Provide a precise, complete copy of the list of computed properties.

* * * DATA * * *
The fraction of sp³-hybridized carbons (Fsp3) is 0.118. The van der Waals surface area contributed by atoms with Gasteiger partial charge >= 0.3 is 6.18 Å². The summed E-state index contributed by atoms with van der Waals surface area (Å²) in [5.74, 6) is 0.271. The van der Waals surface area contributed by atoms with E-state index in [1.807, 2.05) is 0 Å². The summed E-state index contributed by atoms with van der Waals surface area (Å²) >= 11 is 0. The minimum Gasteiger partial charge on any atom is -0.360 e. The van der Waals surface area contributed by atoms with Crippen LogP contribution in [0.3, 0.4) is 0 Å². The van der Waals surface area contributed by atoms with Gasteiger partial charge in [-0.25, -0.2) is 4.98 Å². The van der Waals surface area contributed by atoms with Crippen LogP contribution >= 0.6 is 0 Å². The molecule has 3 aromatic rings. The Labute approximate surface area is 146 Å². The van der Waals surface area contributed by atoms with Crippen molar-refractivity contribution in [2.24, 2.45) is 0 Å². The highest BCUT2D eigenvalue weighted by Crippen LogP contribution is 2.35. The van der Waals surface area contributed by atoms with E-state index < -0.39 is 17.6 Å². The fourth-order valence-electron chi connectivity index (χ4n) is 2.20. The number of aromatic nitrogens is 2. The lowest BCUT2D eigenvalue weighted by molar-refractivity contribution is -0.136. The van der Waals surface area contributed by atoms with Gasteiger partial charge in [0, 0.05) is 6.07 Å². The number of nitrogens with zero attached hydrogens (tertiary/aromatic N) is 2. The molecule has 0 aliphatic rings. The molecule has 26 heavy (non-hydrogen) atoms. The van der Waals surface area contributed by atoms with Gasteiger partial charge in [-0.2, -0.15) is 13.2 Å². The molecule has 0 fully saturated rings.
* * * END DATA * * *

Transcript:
The fraction of sp³-hybridized carbons (Fsp3) is 0.118. The van der Waals surface area contributed by atoms with Gasteiger partial charge >= 0.3 is 6.18 Å². The summed E-state index contributed by atoms with van der Waals surface area (Å²) in [5.74, 6) is 0.271. The van der Waals surface area contributed by atoms with E-state index in [1.807, 2.05) is 0 Å². The summed E-state index contributed by atoms with van der Waals surface area (Å²) >= 11 is 0. The minimum Gasteiger partial charge on any atom is -0.360 e. The van der Waals surface area contributed by atoms with Crippen LogP contribution in [0.3, 0.4) is 0 Å². The van der Waals surface area contributed by atoms with Gasteiger partial charge in [-0.25, -0.2) is 4.98 Å². The van der Waals surface area contributed by atoms with Crippen LogP contribution >= 0.6 is 0 Å². The molecule has 3 aromatic rings. The Labute approximate surface area is 146 Å². The van der Waals surface area contributed by atoms with Crippen molar-refractivity contribution in [2.24, 2.45) is 0 Å². The highest BCUT2D eigenvalue weighted by Crippen LogP contribution is 2.35. The van der Waals surface area contributed by atoms with E-state index < -0.39 is 17.6 Å². The fourth-order valence-electron chi connectivity index (χ4n) is 2.20. The number of aromatic nitrogens is 2. The lowest BCUT2D eigenvalue weighted by molar-refractivity contribution is -0.136. The van der Waals surface area contributed by atoms with Gasteiger partial charge in [0, 0.05) is 6.07 Å². The number of nitrogens with zero attached hydrogens (tertiary/aromatic N) is 2. The molecule has 0 aliphatic rings. The molecule has 26 heavy (non-hydrogen) atoms. The van der Waals surface area contributed by atoms with Gasteiger partial charge in [-0.2, -0.15) is 13.2 Å². The molecule has 0 fully saturated rings.